Sanders of the River, released in Britain on 8 April 1935, was the first of a series of colonial epics from Alexander Korda's London Films, which subsequently included Elephant Boy (1937), The Drum (1938) and The Four Feathers (1939). It was the first film to include all three Korda brothers, with Alex producing, Zoltan directing and art direction by youngest brother Vincent.
Despite the objections of Zoltan, who had wanted a more sensitive study of African culture and society, Sanders is an unwavering celebration of British colonial rule, dedicated to the "handful of white men whose everyday work is an unsung saga of courage and efficiency".
Whatever Zoltan's own views, Sanders of the River uncritically retains the patronising racism of Edgar Wallace's novel, depicting Africans as 'children' whose natural tendencies towards deceit and violence require moderation from their white British masters. In this light, it seems strange that Korda was able to attract the great African-American singer and political activist Paul Robeson for the role of Bosambo. Although Robeson subsequently disowned the film, and vowed never to work with Korda again, his dignified performance and powerful bass voice contributed much to the film, and gave it a popular hit song, 'The Canoe Song' (based on a real tribal song Zoltan had recorded on location).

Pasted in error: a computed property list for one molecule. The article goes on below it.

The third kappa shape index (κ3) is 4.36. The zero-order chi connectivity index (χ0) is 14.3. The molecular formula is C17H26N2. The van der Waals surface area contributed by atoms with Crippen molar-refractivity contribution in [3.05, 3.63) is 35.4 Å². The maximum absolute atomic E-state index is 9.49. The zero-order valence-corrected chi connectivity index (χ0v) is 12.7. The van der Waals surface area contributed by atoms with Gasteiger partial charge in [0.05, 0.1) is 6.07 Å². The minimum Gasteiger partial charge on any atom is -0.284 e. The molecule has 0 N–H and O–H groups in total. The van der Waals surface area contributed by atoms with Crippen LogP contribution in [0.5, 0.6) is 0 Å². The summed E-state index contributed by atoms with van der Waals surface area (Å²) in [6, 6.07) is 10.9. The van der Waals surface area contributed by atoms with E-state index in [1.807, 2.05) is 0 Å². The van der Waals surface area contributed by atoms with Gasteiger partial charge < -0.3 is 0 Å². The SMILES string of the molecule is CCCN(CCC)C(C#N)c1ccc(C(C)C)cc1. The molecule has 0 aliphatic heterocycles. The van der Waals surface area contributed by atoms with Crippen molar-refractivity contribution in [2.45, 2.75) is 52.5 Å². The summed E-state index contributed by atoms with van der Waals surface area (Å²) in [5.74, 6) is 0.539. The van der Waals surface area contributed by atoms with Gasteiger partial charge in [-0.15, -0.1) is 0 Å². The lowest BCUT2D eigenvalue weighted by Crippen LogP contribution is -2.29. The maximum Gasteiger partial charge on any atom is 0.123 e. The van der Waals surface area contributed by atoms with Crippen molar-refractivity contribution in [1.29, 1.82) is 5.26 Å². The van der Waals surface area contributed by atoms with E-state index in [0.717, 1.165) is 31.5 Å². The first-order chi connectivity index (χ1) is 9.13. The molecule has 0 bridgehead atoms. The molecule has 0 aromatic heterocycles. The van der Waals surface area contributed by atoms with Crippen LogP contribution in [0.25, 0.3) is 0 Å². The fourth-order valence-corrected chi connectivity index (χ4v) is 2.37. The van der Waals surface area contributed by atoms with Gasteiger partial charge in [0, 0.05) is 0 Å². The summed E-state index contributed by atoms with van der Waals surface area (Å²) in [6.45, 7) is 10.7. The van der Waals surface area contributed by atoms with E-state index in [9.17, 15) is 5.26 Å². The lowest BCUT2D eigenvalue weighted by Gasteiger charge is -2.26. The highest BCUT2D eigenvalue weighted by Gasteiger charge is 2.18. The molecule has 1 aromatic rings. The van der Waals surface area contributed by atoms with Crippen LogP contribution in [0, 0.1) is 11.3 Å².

Curiously, the film also featured - as an extra - the future President of Kenya, Jomo Kenyatta, who was apparently pleased with the film - enough at least to present Korda with an inscribed silver cigarette case as a token of thanks.
Nearly thirty years later the story was filmed again, this time by the London Films offshoot Big Ben Films, as Death Drums Along the River (1963).